Our contribution to the Edurobotics conference 2018 got published right now. According to the title „How to Support Girls’ Participation at Projects in Makerspace Settings„. Overview on Current Recommendations“ we did a study with a special view how we can increase the participation of girls in makerspaces.
Abstract:Abstract of the publication
Several biases and thresholds challenge the reach of girls in technology-related activities. For this contribution we collected and structured existing research and good practices on how to reach girls within projects in the field educational robotics, makerspaces, coding and STEM in general. The contribution presents general guidelines for future activities with a potential higher rate of participating girls in makerspace settings.
[article @ publisher’s homepage]
[draft @ ResearchGate]
Reference: Schön S., Rosenova M., Ebner M., Grandl M. (2020). How to Support Girls’ Participation at Projects in Makerspace Settings. Overview on Current Recommendations. In: Moro M., Alimisis D., Iocchi L. (eds) Educational Robotics in the Context of the Maker Movement. Edurobotics 2018. Advances in Intelligent Systems and Computing, vol 946, pp. 193-196, Springer, Cham
I am very pleased to be invited to the IT in Engineering Education conference at Bauman Moscow State Technical University for a short talk about the future of (digital) Higher Education.
I did a recording of the talk, which is now availabe online:
Dieses Video ansehen auf YouTube
.Durch Klick auf das Vorschaubild YouTube Video abspielen
Andreas Wittke und Markus haben in Bonn auf der HFDcon: 3. Netzwerktreffen den MOOChub vorgestellt und welche Ziele iMooX und onCampus dabei verfolgen. Hier gibt es nachträglich dazu die Folien des Workshops.
Im Rahmen der GMW 2019 haben wir noch einen zweiten Beitrag eingereicht zum Thema „Makerspaces zur Wissenschaftsvermittlung und Innovationsraum der neuen Generation“. Clarissa hat vor Ort den Vortrag gehalten und ich bin noch die Folien dazu schuldig:
We did a short article about „A Research Agenda to Deploy Technology Enhanced Learning with Augmented Reality in Industry“ for this year „Mensch und Computer 2019“.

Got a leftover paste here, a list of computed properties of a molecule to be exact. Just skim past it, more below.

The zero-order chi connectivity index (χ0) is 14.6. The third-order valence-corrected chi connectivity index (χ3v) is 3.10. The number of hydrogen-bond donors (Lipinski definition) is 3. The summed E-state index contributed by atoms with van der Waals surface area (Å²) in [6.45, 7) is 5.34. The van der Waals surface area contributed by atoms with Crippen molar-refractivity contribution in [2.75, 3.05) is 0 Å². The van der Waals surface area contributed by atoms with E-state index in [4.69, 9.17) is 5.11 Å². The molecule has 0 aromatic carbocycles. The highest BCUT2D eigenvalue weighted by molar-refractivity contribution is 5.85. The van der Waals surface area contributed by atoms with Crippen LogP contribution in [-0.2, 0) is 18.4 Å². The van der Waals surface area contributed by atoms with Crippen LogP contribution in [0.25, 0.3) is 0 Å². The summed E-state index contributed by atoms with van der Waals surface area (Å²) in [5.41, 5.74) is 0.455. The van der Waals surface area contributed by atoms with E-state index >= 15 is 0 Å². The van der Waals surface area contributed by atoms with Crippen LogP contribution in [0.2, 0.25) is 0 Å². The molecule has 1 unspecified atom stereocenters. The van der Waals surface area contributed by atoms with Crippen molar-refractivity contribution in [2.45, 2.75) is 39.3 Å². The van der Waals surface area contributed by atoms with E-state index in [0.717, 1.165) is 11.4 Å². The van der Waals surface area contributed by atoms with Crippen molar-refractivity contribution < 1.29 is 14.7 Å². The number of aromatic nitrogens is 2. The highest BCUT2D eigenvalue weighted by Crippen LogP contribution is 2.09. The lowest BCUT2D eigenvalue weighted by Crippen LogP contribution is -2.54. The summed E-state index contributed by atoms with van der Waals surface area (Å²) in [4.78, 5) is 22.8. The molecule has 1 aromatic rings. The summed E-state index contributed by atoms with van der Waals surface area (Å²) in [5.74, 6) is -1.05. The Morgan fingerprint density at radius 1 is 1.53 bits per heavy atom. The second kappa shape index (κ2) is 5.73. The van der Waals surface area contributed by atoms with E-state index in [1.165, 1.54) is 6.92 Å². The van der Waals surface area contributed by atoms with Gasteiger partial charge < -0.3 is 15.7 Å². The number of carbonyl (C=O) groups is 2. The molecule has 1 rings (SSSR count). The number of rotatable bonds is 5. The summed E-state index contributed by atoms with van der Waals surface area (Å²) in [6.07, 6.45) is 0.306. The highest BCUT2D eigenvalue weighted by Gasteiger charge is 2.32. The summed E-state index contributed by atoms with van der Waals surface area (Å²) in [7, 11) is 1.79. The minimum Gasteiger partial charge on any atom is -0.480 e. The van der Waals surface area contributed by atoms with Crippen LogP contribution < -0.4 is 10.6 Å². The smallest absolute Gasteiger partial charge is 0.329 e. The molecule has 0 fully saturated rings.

To apply Technology Enhanced Learning (TEL) with Augmented Reality (AR) in industry, a suitable methodology is necessary. This work focuses on how to deploy and evaluate AR learning scenarios in industrial environments. The methodology evolved within the two EU projects FACTS4WORKERS and iDEV40 and has been improved iteratively. The first step is to investigate the use case at the industry partner. Then the appropriate concept is defined. The next step is to develop a first prototype. This prototype is then improved during several iterations according to the feedback of the industry partner. When the prototype reaches an appropriate Technology Readiness Level (TRL), a final evaluation is carried out to verify the software artifact against the gathered requirements.
[Full article @ ResearchGate]
Reference: Spitzer, M., Gsellmann, I., Hebenstreit, M., Damalas, S. & Ebner, M., (2019). A Research Agenda to Deploy Technology Enhanced Learning with Augmented Reality in Industry. Mensch und Computer 2019 – Workshopband. Bonn: Gesellschaft für Informatik e.V..
Wir haben bei der heurigen GMW-Tagung einen Beitrag zu verschiedenen didaktisch MOOC-Szenarien eingereicht. Sozusagen die Erfahrungen die wir in den letzten Jahren mit der MOOC-Plattform iMooX sammeln können. Hier gibt es die Folien zur heutigen Präsentation:
Im Rahmen des ÖFEB-Kongress darf ich heute über Learning Analytics reden – die Folien findet man hier:
Our conference contribution to this year 13th European Conference on Games Based Learning about „„Computer Science for all“: Concepts to engage teenagers and non-CS students in technology“ is now online available – enjoy reading 🙂